The Chevrolet Corvette is recognized today as a symbol of American automotive excellence. The iconic body and speed of the Corvette is world renowned today, but this was not always the case. When the Corvette was first introduced in 1953 it was a moderately priced two seat sports car. The Corvette was the first sports car produced by Chevrolet, and for the first few years the C1 sold very slowly.
The C1 was originally constructed out of fiberglass, and due steel quotas still in place following World War 2. The original 150 horsepower engine was too strong for the manual transmissions of the day, and so it was given a 2 speed automatic transmission, with the ability to go from 0-60 in 11.5 seconds. Designed to be built relatively cheap, the C1 was built largely with parts from existing Chevrolet automobiles, meaning that parts could be " grabbed off the shelf" and used to build the new sports car. This production method meant that the first 300 Corvettes were built by hand in a temporary factory while Chevrolet constructed a more permanent facility.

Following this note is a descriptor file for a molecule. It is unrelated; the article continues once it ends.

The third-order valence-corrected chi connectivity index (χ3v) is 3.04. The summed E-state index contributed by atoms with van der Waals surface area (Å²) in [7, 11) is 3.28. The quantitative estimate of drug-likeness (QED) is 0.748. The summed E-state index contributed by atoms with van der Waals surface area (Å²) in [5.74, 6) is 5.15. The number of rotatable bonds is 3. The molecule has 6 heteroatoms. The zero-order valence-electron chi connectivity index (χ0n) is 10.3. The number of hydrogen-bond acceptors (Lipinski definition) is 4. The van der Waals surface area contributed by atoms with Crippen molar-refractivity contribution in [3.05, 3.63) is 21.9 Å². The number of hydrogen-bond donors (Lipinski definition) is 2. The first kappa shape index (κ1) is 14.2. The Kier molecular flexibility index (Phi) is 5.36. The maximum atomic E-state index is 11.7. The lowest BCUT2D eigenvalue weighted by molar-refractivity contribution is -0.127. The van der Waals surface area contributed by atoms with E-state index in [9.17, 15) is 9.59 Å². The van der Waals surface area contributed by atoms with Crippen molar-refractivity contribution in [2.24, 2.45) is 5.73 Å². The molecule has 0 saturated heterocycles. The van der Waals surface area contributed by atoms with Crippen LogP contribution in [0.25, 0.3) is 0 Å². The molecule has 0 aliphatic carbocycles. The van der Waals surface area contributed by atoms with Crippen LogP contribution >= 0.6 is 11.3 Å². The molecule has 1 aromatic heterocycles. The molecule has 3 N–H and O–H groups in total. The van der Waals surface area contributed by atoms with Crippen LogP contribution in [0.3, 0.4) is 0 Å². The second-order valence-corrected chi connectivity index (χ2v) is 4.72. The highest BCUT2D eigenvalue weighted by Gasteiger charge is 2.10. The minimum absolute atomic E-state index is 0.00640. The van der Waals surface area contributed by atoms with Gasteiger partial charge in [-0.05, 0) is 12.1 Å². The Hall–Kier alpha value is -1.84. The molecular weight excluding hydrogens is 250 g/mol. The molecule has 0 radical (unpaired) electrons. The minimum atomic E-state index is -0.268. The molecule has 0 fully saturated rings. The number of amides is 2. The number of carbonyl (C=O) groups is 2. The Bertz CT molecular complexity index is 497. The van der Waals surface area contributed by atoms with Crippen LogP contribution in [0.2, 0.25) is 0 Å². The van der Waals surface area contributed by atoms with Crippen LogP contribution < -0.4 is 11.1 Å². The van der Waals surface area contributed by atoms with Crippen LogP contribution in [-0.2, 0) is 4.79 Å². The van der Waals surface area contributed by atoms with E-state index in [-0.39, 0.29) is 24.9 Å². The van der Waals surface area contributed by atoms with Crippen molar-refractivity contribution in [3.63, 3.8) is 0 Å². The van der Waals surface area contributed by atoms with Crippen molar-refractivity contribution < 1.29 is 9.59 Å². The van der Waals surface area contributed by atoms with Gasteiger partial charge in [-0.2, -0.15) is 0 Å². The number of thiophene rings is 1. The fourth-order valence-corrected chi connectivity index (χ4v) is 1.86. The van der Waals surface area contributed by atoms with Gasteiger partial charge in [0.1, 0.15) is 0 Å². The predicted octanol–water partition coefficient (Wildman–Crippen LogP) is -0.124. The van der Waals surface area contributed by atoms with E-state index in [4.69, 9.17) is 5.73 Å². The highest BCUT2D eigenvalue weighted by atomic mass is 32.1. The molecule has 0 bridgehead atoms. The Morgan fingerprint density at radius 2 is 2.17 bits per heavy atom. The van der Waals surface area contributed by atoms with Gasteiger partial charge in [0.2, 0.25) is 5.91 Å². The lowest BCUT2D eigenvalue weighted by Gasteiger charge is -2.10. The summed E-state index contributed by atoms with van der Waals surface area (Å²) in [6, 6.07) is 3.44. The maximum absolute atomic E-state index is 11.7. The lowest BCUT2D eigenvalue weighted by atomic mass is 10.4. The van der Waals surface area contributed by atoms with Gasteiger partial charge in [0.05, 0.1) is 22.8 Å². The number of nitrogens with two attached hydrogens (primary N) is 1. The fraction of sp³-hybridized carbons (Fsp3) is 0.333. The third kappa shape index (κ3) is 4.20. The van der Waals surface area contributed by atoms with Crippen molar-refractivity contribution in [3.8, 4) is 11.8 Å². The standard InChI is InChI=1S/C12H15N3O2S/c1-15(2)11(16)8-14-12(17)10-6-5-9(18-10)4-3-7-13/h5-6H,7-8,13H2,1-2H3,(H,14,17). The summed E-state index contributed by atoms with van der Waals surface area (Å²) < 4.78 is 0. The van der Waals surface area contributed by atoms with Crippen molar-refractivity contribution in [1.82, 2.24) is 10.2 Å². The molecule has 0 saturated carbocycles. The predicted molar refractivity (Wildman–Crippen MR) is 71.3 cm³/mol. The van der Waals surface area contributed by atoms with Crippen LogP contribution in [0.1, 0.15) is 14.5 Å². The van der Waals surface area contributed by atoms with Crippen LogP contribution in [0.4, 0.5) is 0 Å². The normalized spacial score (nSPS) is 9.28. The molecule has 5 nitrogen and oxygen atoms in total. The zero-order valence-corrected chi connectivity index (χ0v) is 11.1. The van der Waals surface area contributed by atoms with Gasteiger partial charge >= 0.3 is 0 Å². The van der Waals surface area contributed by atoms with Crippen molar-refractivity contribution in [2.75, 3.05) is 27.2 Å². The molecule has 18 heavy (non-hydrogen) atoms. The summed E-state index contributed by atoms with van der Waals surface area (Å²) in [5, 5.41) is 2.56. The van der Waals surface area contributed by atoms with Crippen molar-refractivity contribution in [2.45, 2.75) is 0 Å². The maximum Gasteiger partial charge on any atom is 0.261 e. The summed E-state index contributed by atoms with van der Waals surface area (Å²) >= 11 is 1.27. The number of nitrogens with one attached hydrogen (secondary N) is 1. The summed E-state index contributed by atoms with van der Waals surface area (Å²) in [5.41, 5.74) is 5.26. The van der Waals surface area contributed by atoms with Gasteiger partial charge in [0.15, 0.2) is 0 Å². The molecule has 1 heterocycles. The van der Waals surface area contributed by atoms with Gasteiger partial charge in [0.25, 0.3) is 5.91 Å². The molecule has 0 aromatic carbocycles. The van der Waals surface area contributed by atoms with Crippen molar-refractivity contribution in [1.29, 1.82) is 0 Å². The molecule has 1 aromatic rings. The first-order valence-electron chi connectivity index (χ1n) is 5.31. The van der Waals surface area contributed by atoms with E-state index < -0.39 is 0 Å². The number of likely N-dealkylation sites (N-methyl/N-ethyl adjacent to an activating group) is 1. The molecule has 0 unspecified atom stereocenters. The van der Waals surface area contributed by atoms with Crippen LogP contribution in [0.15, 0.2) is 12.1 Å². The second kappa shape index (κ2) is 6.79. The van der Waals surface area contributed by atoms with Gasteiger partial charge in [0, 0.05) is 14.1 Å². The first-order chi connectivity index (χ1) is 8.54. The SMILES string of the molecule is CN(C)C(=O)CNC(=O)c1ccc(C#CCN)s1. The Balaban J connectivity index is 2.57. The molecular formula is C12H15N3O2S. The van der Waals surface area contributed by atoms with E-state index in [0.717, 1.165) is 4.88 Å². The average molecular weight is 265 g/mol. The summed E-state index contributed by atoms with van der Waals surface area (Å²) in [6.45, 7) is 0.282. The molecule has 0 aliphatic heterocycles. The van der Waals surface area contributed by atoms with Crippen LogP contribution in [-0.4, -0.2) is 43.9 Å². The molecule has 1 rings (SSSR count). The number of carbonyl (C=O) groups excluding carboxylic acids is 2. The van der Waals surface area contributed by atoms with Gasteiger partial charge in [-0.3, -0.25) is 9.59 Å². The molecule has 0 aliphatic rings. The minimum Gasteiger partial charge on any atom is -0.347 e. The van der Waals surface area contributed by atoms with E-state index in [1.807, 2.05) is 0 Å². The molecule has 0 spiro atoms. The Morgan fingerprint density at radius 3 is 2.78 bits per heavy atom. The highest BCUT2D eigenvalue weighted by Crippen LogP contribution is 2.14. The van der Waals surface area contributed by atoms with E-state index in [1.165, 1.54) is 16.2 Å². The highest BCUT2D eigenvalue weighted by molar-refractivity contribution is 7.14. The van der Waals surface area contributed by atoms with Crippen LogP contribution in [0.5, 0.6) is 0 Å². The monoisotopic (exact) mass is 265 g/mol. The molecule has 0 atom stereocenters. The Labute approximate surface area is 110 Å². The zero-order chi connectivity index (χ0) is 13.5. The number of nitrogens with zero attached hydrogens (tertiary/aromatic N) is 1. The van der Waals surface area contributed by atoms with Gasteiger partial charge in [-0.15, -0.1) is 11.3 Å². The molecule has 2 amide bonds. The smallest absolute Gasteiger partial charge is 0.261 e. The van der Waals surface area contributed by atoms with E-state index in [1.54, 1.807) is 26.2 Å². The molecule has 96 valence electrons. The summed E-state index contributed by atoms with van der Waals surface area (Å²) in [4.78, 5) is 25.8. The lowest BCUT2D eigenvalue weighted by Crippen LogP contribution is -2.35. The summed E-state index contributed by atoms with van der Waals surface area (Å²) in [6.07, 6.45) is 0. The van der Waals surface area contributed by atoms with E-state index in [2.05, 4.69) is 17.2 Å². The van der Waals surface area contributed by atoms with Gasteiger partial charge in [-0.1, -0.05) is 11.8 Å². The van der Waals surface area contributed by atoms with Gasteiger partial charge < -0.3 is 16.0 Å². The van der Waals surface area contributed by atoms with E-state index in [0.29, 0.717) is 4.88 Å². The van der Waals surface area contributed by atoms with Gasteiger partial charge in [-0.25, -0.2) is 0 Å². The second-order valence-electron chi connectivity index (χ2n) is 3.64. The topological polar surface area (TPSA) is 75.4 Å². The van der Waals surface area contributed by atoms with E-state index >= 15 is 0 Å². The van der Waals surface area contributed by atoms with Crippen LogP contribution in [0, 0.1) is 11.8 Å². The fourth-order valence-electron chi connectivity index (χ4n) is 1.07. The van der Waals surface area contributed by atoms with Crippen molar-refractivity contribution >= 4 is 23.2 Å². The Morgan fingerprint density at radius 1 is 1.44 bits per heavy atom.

Production increased yearly during those first few years, but the Corvette underwent several changes early on. The 1954 model sold only roughly 2/3 of its models by year end, but by 1956 it became clear that the Corvette had come into its own and was a real roadster. The newcomer was now available in multiple colors including a striking red, and the horsepower had been increased to 240 with all options included. The Corvette had begun to establish a strong positive reputation among its owner. Many owners reported that they preferred their Corvette to foreign sports cars. The Corvette had established a clear foothold in the market, and never looked back.